Wednesday, March 07, 2007

More on Terrorism, Hegemony...

Sources and inspirations for this week's 'toon:
  • My main inspiration was a quote from Alastair Crooke, who says that "what Muslims hate is the West's monopoly on the socio-economic implementation of values such as justice, freedom, good governance, which all Muslims share. Muslims don't believe simply that the West is the only model of the implementation of these values..."

    See also an older Chomsky piece, "Terrorist in the Mirror," where he makes one of his calling-card arguments:
    The most elementary [moral principle] is a virtual truism: decent people apply to themselves the same standards that they apply to others, if not more stringent ones...

    I have been writing about terror for 25 years, ever since the Reagan administration declared its War on Terror. I've been using definitions that seem to be doubly appropriate: first, they make sense; and second, they are the official definitions of those waging the war. To take one of these official definitions, terrorism is "the calculated use of violence or threat of violence to attain goals that are political, religious, or ideological in nature...through intimidation, coercion, or instilling fear," typically targeting civilians... These definitions yield an entirely unacceptable consequence: it follows that the US is a leading terrorist state, dramatically so during the Reaganite war on terror.

    ...Either the US is part of the civilized world, and must send the US air force to bomb Washington; or it declares itself to be outside the civilized world. The logic is impeccable, but fortunately, logic has been dispatched as deep into the memory hole as moral truisms.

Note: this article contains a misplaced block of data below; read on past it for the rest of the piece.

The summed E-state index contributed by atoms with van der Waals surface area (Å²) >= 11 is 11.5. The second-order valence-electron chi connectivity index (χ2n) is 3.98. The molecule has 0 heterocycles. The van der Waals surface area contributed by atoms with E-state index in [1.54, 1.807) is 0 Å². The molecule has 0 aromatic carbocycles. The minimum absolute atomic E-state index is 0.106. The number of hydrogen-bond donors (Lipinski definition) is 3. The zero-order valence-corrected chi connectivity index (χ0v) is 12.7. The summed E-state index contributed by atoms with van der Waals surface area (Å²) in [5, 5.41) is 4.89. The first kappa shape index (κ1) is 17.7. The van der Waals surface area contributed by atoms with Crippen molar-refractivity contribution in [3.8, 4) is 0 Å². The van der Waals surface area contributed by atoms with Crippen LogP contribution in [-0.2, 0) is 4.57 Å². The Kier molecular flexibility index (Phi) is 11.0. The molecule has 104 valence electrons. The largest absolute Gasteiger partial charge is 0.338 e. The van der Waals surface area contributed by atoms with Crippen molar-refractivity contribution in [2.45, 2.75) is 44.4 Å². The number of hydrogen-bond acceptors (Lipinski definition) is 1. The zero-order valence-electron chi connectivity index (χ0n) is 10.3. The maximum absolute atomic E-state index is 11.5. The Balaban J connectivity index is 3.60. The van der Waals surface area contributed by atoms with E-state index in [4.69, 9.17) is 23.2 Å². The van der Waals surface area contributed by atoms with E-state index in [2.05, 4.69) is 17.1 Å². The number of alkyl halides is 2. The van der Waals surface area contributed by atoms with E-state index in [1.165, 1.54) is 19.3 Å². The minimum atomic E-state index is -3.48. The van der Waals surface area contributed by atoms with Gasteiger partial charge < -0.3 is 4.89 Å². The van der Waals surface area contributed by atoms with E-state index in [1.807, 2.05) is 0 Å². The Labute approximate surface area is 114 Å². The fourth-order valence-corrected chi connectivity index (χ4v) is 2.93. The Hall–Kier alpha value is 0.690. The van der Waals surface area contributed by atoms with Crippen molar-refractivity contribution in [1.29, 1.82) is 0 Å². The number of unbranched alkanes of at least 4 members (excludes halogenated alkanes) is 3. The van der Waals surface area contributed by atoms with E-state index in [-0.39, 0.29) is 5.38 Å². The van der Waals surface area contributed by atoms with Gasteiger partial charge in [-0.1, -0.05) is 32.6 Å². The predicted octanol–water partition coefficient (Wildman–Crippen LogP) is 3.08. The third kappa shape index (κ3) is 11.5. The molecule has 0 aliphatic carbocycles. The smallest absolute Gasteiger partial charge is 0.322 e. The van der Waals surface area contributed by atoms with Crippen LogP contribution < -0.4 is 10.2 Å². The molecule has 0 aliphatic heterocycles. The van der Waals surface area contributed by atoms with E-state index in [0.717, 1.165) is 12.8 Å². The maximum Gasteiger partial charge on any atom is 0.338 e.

Later, he reminds us that there were a lot of us out there advocating a measured, intelligent response after 9/11... but, of course, that never happened:
    With regard to Islamic terror, there is a broad consensus among intelligence agencies and researchers. They identify two categories: the jihadis, who regard themselves as a vanguard, and their audience, which may reject terror but nevertheless regard their cause as just. A serious counter-terror campaign would therefore begin by considering the grievances , and where appropriate, addressing them, as should be done with or without the threat of terror. There is broad agreement among specialists that al-Qaeda-style terror "is today less a product of Islamic fundamentalism than of a simple strategic goal: to compel the United States and its Western allies to withdraw combat forces from the Arabian Peninsula and other Muslim countries"

    In this article, Chomsky cites research by Robert Pape, who argues that "suicide terrorism is mainly a response to foreign occupation and not Islamic fundamentalism."

    Check out a blog post by Paul Street, who differentiates the "Iraq war definitions" of terms like "democracy" and "terrorism" from the actual, literal definitions. Lastly, Robert Parry argues that Bush's identified enemy in this war has mutated from "terrorists" into an even more amorphous foe: "radicals and extremists." It would take quite a stretch of the imagination not to label Bush himself a "radical" or "extremist," let alone a terrorist.

  • Check out two reports by Syed Saleem Shahzad on the status of al-Qaeda, which note that American operations in the war on terror have only pushed young Muslims to gravitate towards groups like al Qaeda, and to consider Osama bin Laden a "hero."

    See also Juan Cole on the estimated 650,000 Iraqi civilians killed during the Iraq War.

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